This 345 page contemporary book is brand new from Scholastic and isn’t yet in the AR database, it is billed as appropriate for ages 12 and up and is probably pretty accurate. The cover, in my opinion, is rather a disservice for the audience. The book would appeal to girls and boys, and isn’t really about school drama, which is the vibe I got from the cover. The story is actually pretty deep and thought provoking, on a wide range of issues facing many young adults today.
Told from Stella Walker’s perspective, the book opens with her and her friends, Ken and Farida, reviewing old movies. Farida, an Iraqi immigrant, is constantly pointing out the stereotypes, tropes, and bias they engage in regularly and see depicted around them. She is constantly nagging her friends to recognize their privilege and check it. Stella tries to get it, but it’s not that easy. Nor are the obstacles that the book explores.
Stella’s parents are vets, and her brother, Rob, has just returned from his second tour in Afghanistan and is suffering from PTSD. Additionally, Rob’s best friend commits suicide and yet, Stella’s family doesn’t involve her in the conversations and concerns, and as a result she doesn’t talk to her best friend Farida. This tension is amplified when Farida wants to run for class president, but her parents advise her against it, as Islamaphobia is on the rise with the mayor, up for re-election, spouting hate speech, and his son, already in the race to lead the school.
Stella, as a result, is convinced to run with the help and support of her friends. All should be going well, but in a desperate attempt to get Rob out of the house, a trip to the mall to watch a movie results in Rob sticking up for a Sikh kid being bullied, and breaking the instigators nose. The police are called in, and the real drama of the book takes center stage, as social media, a bigoted mayor, and a family’s member friendship with a Muslim paint Rob as a radicalized terrorist. The Walker’s house is vandalized and Farida’s family’s restaurant is suffering and the mayoral election and class office election will all require some tough decisions and insights into honesty, framing, perseverance and friendship.
WHY I LIKE IT:
I don’t think I was expecting the book to explore so many topics and to do it, in a rather real and raw way. The arc of concepts covered provides a lot of juice and relevance and the quick pace, makes it a quick read. Some pages are letters written by Rob, a number of pages are the various police reports taken after the mall assault and the various points of view are great. It explores how media editing and framing can change a narrative to one side or another.
I love Farida, bless her, she is annoying and one-dimensional, but yet so relatable. She is the token minority that ties it all together and is the billboard representation of “other.” I can so relate to her, being the minority and the one that constantly had to be the gadfly on the masses.
The school election is a little cheesy and overly elevated in importance, but it is the catalyst, so while I wasn’t really invested in who won, I liked the concepts it brought to the forefront of the characters lives. The family struggles and retaking the truth and owning it, was the real strength of the book, and introducing kids to the horrors of war, returning from war, mental illness, the blind eye of politicians, the struggles of the VA, the power of the media, friendship, and concepts of patriotism, privilege, pride, suicide, and moving forward.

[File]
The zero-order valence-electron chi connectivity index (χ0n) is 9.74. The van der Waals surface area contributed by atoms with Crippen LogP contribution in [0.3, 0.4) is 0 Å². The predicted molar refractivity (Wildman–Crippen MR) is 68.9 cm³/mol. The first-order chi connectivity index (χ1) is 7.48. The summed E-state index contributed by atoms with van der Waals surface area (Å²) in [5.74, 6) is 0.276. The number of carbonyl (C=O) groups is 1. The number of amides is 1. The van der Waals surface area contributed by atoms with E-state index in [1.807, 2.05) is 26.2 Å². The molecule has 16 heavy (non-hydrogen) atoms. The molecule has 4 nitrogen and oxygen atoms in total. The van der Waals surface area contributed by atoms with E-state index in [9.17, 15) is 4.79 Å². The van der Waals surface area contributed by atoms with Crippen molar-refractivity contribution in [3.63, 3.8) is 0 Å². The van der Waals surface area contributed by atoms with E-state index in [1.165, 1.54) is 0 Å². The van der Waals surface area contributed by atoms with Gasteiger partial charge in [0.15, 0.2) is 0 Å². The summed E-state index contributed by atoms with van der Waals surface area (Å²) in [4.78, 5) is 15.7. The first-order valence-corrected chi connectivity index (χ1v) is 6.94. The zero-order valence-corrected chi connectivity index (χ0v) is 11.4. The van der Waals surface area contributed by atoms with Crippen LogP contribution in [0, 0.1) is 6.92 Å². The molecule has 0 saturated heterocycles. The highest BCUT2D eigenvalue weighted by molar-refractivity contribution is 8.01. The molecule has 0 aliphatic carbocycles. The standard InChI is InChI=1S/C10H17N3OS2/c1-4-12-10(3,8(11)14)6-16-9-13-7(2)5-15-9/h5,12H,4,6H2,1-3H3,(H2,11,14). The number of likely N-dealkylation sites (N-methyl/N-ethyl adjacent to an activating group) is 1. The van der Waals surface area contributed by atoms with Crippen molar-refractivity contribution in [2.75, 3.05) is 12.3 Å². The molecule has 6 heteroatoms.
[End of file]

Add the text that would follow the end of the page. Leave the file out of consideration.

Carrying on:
My biggest complaint is the awkward and forced romance. It isn’t even romance really. After the mall incident, Stella confides in a classmate, Adam, who comes over to see if she is okay and they hold hands and kiss. It is so out of left field and so awkward I would imagine for most readers, not just me the conservative muslim mama looking for books for my kids and their school book club. In all they kiss five times I think, and mentions them holding hands twice. It isn’t lamented or dwelled on, it just kind of boom, jumps in to the story and then yes, they kind of snuggle after the election results, which is a little more fitting (but still irritating). Rob meets a girl, and again later on when she comes to celebrate the plea deal its nice that she is there, but they talk like once and he completely falls for her, kind of intense and random. The discussions about letting someone in to your life and all is good, and more natural and they don’t kiss, but they do have “feelings” for each other.
There isn’t much about Islam other than that Farida is Muslim and that her mom wears hijab. Even the Islamaphobia is mentioned more for political and prejudicial purposes than as a segway in to understanding Islam.
Kissing (see above), suicide, war, violence. Beer is mentioned at the end when a college veteran gets one out of the fridge.
TOOLS FOR LEADING THE DISCUSSION:
I really want to do this as a Middle School Book Club choice, yes I’m hosting those again. I need to talk to the school counselor about the kissing stuff. I think they can handle it, but I don’t know the kids well enough just yet, to verify this. Being it isn’t the Muslim characters, I can’t imagine it is any different from what they see on TV or in Disney Movies, but still, I can’t confidently say it will happen. Twelve and up is the non Muslim age point, I’ll have to think it over and update this once I investigate.
Author’s website: https://sarahdarerlittman.com/books_2/young-adult/anything-but-okay-coming.html
Reading Guide: https://sarahdarerlittman.com/books_2/young-adult/abo-teaching-reading-guide.pdf